This plate girder bridge is noted for the unique holes in the web, which are riveted and appear to be original. The holes are just at one end of the bridge and appear to have been incorporated in the original design to provide a way for cars on the bridge to look through the girder and check for traffic on the adjacent intersecting road.
The lower portion of the girders was once encased in concrete but this has been removed.
Information and Findings From Pennsylvania's Historic Bridge Inventory
Discussion of Bridge
The 2 span, 122'-long, built up thru girder bridge built in 1907 is supported on ashlar abutments and a steel bent on concrete footers. The 4 western webs on each girder have circular cut outs. The floorbeams are encased in concrete. The thru girder bridge is an example of a very common bridge type with no individually distinguishing features or details. The bridge's significance is in association with the development of the PHMC-determined eligible PRR Main Line. It dates from the line's period of significance and it is associated with efforts to improve the safety and efficiency of the line by improving grade crossings. The bridge was designed and built by the railroad.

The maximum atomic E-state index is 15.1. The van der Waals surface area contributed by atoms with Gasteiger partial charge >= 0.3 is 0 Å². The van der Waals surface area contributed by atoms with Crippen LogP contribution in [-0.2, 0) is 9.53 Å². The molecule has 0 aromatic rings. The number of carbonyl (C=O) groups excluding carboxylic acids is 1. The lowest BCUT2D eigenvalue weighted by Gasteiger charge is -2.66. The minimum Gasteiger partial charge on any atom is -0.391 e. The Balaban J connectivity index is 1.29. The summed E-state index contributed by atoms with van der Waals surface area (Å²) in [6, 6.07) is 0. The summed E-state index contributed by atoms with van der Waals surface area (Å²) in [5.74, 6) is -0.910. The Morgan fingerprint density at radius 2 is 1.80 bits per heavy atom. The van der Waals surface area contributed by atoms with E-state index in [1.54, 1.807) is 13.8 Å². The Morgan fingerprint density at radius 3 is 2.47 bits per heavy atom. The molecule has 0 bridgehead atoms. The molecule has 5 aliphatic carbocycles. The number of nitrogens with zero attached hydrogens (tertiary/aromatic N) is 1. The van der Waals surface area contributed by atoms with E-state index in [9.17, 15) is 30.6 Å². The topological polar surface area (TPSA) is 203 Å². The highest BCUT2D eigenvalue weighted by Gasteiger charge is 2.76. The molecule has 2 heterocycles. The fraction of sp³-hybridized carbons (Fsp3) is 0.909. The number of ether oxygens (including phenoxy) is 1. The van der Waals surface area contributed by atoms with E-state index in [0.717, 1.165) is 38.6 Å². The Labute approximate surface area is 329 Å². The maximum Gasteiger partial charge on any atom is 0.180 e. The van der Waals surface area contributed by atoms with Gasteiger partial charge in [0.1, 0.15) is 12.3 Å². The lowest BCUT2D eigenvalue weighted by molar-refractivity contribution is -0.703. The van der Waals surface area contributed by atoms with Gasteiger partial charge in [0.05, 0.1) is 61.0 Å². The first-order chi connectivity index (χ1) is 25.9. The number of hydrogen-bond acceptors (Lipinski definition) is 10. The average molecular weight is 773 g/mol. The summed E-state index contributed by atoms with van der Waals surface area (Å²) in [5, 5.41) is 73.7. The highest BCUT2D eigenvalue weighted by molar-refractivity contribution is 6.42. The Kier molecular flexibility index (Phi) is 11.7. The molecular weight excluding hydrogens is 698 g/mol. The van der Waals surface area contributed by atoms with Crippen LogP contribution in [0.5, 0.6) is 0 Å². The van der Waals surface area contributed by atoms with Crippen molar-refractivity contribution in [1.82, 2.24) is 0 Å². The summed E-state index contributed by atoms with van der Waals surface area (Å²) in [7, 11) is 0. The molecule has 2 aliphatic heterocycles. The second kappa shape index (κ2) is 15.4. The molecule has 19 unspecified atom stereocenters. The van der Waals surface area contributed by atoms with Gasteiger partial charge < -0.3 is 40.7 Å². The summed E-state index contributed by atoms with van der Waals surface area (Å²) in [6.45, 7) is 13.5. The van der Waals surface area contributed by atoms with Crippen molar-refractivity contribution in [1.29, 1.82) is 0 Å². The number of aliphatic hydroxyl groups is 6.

Discussion of Surrounding Area
The bridge carries a 2 lane street and sidewalks over 2 tracks and a street. The setting is dominated by late 20th century commercial buildings with some earlier residential and commercial buildings interspersed. The Conrail line is the former Pennsylvania RR Main Line that has been determined eligible by PHMC (9/14/93). The line is significant for its historic role as an important east-west through route established in the 1850s.
Bridge Considered Historic By Survey: Yes
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